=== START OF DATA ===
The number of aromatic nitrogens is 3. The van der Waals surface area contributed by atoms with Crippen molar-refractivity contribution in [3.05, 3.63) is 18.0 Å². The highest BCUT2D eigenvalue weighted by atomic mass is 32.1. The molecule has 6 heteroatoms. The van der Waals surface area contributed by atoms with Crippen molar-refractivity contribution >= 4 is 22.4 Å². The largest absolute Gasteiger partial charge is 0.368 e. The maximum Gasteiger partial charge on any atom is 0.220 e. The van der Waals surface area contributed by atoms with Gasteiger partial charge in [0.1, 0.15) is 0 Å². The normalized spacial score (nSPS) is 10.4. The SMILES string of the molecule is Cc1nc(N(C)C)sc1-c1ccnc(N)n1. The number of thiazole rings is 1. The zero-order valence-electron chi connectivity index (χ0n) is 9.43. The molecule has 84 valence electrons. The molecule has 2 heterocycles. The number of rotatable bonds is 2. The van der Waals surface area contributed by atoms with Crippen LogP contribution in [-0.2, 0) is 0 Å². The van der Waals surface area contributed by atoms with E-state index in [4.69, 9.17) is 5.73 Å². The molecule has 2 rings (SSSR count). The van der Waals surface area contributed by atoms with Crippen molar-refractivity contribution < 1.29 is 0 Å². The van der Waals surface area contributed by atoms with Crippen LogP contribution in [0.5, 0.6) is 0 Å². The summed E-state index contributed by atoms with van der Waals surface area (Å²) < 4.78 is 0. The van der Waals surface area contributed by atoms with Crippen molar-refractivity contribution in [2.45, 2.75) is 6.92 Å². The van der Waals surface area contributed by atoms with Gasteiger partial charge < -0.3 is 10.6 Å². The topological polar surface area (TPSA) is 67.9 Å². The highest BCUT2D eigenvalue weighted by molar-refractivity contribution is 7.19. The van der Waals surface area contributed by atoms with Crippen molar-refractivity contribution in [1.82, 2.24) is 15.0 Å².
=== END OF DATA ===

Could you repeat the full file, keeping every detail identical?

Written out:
The number of aromatic nitrogens is 3. The van der Waals surface area contributed by atoms with Crippen molar-refractivity contribution in [3.05, 3.63) is 18.0 Å². The highest BCUT2D eigenvalue weighted by atomic mass is 32.1. The molecule has 6 heteroatoms. The van der Waals surface area contributed by atoms with Crippen molar-refractivity contribution >= 4 is 22.4 Å². The largest absolute Gasteiger partial charge is 0.368 e. The maximum Gasteiger partial charge on any atom is 0.220 e. The van der Waals surface area contributed by atoms with Gasteiger partial charge in [0.1, 0.15) is 0 Å². The normalized spacial score (nSPS) is 10.4. The SMILES string of the molecule is Cc1nc(N(C)C)sc1-c1ccnc(N)n1. The number of thiazole rings is 1. The zero-order valence-electron chi connectivity index (χ0n) is 9.43. The molecule has 84 valence electrons. The molecule has 2 heterocycles. The number of rotatable bonds is 2. The van der Waals surface area contributed by atoms with Crippen LogP contribution in [-0.2, 0) is 0 Å². The van der Waals surface area contributed by atoms with E-state index in [4.69, 9.17) is 5.73 Å². The molecule has 2 rings (SSSR count). The van der Waals surface area contributed by atoms with Crippen molar-refractivity contribution < 1.29 is 0 Å². The van der Waals surface area contributed by atoms with Crippen LogP contribution in [0.5, 0.6) is 0 Å². The summed E-state index contributed by atoms with van der Waals surface area (Å²) < 4.78 is 0. The van der Waals surface area contributed by atoms with Crippen molar-refractivity contribution in [2.45, 2.75) is 6.92 Å². The van der Waals surface area contributed by atoms with Gasteiger partial charge < -0.3 is 10.6 Å². The topological polar surface area (TPSA) is 67.9 Å². The highest BCUT2D eigenvalue weighted by molar-refractivity contribution is 7.19. The van der Waals surface area contributed by atoms with Crippen molar-refractivity contribution in [1.82, 2.24) is 15.0 Å².